The module examines the strategic importance of energy resources for contemporary states and the claims over them during the 19th and 20th centuries. We follow the transition from the age of coal to the age of oil, Europe’s attempt for energy self-sufficiency and the rally between Europe and the USA for the exploitation of oil resources in the East and the Ottoman Empire. We investigate the ways in which oil exloration effected the strategy of the parties involved in WW II, the post war USA presence in the Middle East, the oil crisis in the ‘70s and its consequences. We consider the coal to oil ratio in Europe and the exploration of new sources of hydrocarbons, as well as possible alternatives to the energy conundrum (nuclear power, wind power, solar power). We further analyse the policies of oil producing countries, along with the geopolitics of oil and natural gas pipes. We examine the dependence of Europe on Russia with concern to hydrocarbons, the Ukraine-Russia conflict, the stance of Turkey and the inauguration of new oil-related wars in the Middle East.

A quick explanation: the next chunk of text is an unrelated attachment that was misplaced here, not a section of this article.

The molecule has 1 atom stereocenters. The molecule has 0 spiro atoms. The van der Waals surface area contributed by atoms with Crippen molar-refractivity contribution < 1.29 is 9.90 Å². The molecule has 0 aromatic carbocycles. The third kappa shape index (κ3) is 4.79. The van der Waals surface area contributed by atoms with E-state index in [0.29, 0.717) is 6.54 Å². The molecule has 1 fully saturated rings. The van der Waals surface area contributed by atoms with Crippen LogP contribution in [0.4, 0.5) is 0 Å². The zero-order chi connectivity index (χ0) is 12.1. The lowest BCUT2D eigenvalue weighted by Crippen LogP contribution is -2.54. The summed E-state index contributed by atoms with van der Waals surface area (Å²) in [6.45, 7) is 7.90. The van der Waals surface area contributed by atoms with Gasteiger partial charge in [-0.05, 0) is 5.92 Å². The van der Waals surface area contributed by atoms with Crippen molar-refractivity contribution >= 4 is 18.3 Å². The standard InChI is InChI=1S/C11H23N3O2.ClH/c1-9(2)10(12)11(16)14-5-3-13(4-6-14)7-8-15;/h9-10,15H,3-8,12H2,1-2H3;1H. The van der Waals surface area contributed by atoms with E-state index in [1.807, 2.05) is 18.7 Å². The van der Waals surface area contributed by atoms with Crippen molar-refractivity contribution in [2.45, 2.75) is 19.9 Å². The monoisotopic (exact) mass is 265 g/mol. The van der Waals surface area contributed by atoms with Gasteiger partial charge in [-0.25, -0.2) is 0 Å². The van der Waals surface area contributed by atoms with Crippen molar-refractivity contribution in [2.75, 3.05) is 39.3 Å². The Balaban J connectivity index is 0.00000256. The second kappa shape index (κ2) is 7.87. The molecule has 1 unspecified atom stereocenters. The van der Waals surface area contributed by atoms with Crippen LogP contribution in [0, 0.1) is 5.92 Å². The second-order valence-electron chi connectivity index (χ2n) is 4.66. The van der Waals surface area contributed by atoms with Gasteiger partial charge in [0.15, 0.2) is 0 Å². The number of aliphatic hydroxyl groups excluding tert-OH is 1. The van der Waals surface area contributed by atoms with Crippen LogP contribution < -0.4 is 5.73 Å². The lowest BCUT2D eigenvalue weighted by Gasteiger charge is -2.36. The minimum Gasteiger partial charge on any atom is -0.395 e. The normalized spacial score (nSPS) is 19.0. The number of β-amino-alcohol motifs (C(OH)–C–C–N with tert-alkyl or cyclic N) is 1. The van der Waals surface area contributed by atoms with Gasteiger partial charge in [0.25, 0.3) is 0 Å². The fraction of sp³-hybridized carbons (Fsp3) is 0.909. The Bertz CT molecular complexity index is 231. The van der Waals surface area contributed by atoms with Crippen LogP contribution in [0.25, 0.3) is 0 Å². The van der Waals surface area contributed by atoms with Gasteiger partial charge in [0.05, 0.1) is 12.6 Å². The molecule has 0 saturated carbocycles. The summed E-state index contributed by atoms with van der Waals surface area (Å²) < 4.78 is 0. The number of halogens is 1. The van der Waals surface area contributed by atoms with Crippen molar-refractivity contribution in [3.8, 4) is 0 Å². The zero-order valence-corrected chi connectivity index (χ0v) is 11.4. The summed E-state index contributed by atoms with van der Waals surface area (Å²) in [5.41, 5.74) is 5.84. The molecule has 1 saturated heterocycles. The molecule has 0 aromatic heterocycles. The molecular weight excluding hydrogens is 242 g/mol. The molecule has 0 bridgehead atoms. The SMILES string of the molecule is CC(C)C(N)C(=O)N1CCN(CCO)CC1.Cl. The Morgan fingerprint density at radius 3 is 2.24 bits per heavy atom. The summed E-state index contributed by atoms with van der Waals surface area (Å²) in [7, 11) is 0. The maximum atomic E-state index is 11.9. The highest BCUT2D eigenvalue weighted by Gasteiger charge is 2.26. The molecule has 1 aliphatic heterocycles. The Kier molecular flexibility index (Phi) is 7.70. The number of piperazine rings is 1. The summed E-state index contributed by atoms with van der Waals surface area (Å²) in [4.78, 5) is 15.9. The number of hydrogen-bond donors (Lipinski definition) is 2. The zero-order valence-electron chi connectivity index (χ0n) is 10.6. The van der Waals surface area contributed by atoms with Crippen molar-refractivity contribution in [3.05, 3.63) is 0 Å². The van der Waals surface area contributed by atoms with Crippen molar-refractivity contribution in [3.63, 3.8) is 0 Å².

With regard to the Greek case, we examine the energy dependence of Greece, the exploitation of lignite and oil reserves, as well as issues relating to the EEZ and the energy policy, taking into consideration Eastern Mediterranean’s importance to Europe. Finally, the module takes interest in current global antagonism instances and the energy policy of the USA and China.